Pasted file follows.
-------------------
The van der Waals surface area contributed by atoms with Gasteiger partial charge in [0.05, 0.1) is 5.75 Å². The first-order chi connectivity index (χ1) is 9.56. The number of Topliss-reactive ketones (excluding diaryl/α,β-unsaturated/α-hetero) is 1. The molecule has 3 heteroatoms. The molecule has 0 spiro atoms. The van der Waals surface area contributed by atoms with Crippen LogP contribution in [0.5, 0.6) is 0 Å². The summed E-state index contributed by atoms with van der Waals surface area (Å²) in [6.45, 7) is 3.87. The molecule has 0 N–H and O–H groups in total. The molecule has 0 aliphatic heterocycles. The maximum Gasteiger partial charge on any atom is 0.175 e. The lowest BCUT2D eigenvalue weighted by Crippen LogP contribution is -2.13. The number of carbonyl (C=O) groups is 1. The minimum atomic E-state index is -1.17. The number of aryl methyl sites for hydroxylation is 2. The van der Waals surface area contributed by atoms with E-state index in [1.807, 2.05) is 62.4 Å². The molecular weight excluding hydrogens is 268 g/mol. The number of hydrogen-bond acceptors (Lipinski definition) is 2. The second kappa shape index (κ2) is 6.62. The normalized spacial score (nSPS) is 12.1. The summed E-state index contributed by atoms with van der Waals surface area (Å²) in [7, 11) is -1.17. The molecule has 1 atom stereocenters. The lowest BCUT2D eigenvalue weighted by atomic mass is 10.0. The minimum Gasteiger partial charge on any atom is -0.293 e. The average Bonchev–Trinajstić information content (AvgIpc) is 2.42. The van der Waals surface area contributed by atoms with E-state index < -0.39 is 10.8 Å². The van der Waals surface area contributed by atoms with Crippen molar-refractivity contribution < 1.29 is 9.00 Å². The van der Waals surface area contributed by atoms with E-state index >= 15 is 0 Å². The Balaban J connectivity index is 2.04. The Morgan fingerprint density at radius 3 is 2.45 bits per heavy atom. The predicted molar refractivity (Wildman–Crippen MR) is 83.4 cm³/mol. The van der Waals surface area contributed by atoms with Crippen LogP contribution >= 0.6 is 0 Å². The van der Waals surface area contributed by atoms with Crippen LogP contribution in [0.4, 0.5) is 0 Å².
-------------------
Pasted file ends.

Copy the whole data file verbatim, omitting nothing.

The van der Waals surface area contributed by atoms with Gasteiger partial charge in [0.05, 0.1) is 5.75 Å². The first-order chi connectivity index (χ1) is 9.56. The number of Topliss-reactive ketones (excluding diaryl/α,β-unsaturated/α-hetero) is 1. The molecule has 3 heteroatoms. The molecule has 0 spiro atoms. The van der Waals surface area contributed by atoms with Crippen LogP contribution in [0.5, 0.6) is 0 Å². The summed E-state index contributed by atoms with van der Waals surface area (Å²) in [6.45, 7) is 3.87. The molecule has 0 N–H and O–H groups in total. The molecule has 0 aliphatic heterocycles. The maximum Gasteiger partial charge on any atom is 0.175 e. The lowest BCUT2D eigenvalue weighted by Crippen LogP contribution is -2.13. The number of carbonyl (C=O) groups is 1. The minimum atomic E-state index is -1.17. The number of aryl methyl sites for hydroxylation is 2. The van der Waals surface area contributed by atoms with E-state index in [1.807, 2.05) is 62.4 Å². The molecular weight excluding hydrogens is 268 g/mol. The number of hydrogen-bond acceptors (Lipinski definition) is 2. The second kappa shape index (κ2) is 6.62. The normalized spacial score (nSPS) is 12.1. The summed E-state index contributed by atoms with van der Waals surface area (Å²) in [7, 11) is -1.17. The molecule has 1 atom stereocenters. The lowest BCUT2D eigenvalue weighted by atomic mass is 10.0. The minimum Gasteiger partial charge on any atom is -0.293 e. The average Bonchev–Trinajstić information content (AvgIpc) is 2.42. The van der Waals surface area contributed by atoms with E-state index < -0.39 is 10.8 Å². The van der Waals surface area contributed by atoms with Crippen molar-refractivity contribution < 1.29 is 9.00 Å². The van der Waals surface area contributed by atoms with E-state index >= 15 is 0 Å². The Balaban J connectivity index is 2.04. The Morgan fingerprint density at radius 3 is 2.45 bits per heavy atom. The predicted molar refractivity (Wildman–Crippen MR) is 83.4 cm³/mol. The van der Waals surface area contributed by atoms with Crippen LogP contribution >= 0.6 is 0 Å². The van der Waals surface area contributed by atoms with Crippen LogP contribution in [0.4, 0.5) is 0 Å².